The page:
MNP Seminar - Droplet microfluidics: a new type of chemical sensors for continuous monitoring
- Date: Wednesday 27 March 2019, 11:00 – 12:00
- Location: Roger Stevens LT 02 (7M.02)
- Type: Seminars, Physics and Astronomy
- Cost: Free
Dr Xize Niu, University of Southampton, will be presenting his work as part of the Molecular and Nanoscale Physics (MNP) seminar series.
Title Droplet microfluidics: a new type of chemical sensors for continuous monitoring
Abstract: Here I report a new type of continuous chemical sensors we have recently developed. We demonstrate that droplet microfluidics is well suited to miniaturize a variety of chemical and biochemical assays, forming a platform sensor technology for the monitoring of chemicals from liquids, with advantages of sampling in high frequency, analyzing in real-time and consuming low volume of regent. Continuous measurement of biomolecule/drug concentrations directly from tissue fluids, blood or other body fluids offers the exciting possibility of understanding physiological or pathological processes, drug metabolism, recording responses to stimuli, and even developing new therapies that use biomarker levels to guide treatment in real-time. However, such measurement is challenging - the fluids are complex mixtures, the volumes can be very small, and real-time detection methods are limited. Similarly, monitoring of water body for nutrients and pollutants is in demand but faces many challenges such as labor intensive manual sampling, expensive equipment and high maintenance. Droplet microfluidics can compartmentalize samples into nano litre droplets and perform assays in each of these droplets. Crucially Taylor dispersion and chemical contamination are avoided, and near real-time assays can be performed. We have engineered micro peristaltic pumps for robust and on-demand collection of fluidic samples, integrated optical sensors for colorimetric/fluorescent detection and electronics for data acquisition and wireless transmission. These sensor devices are autonomous, can be wearable or be deployed in field, to form a next generation of chemical sensor and sensor networks. As example applications, I will showcase continuous glucose/lactate measurement on human subjects from a wearable version of the sensor, and environmental sensors monitoring water quality (for nitrate, nitrite etc.) at estuary and rivers in realtime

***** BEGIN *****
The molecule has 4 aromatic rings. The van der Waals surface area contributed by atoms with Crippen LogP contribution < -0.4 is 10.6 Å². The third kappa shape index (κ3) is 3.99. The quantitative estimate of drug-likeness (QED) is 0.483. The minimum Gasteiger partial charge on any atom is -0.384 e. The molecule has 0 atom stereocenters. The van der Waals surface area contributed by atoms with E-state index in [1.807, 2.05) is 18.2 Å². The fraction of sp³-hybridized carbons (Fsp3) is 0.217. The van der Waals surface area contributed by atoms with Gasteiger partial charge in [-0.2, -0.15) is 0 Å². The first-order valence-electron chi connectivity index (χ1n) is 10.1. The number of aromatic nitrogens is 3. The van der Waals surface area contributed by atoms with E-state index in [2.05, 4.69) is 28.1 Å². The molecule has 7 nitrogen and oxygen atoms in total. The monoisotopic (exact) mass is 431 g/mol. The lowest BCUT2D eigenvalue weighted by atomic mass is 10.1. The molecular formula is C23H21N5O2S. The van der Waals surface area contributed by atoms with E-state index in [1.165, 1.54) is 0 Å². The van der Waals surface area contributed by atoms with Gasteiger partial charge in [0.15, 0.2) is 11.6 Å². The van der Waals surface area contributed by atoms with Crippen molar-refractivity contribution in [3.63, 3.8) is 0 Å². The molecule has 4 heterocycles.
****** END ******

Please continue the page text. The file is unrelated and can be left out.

Host: Dr Jung-uk Shim, e: firstname.lastname@example.org.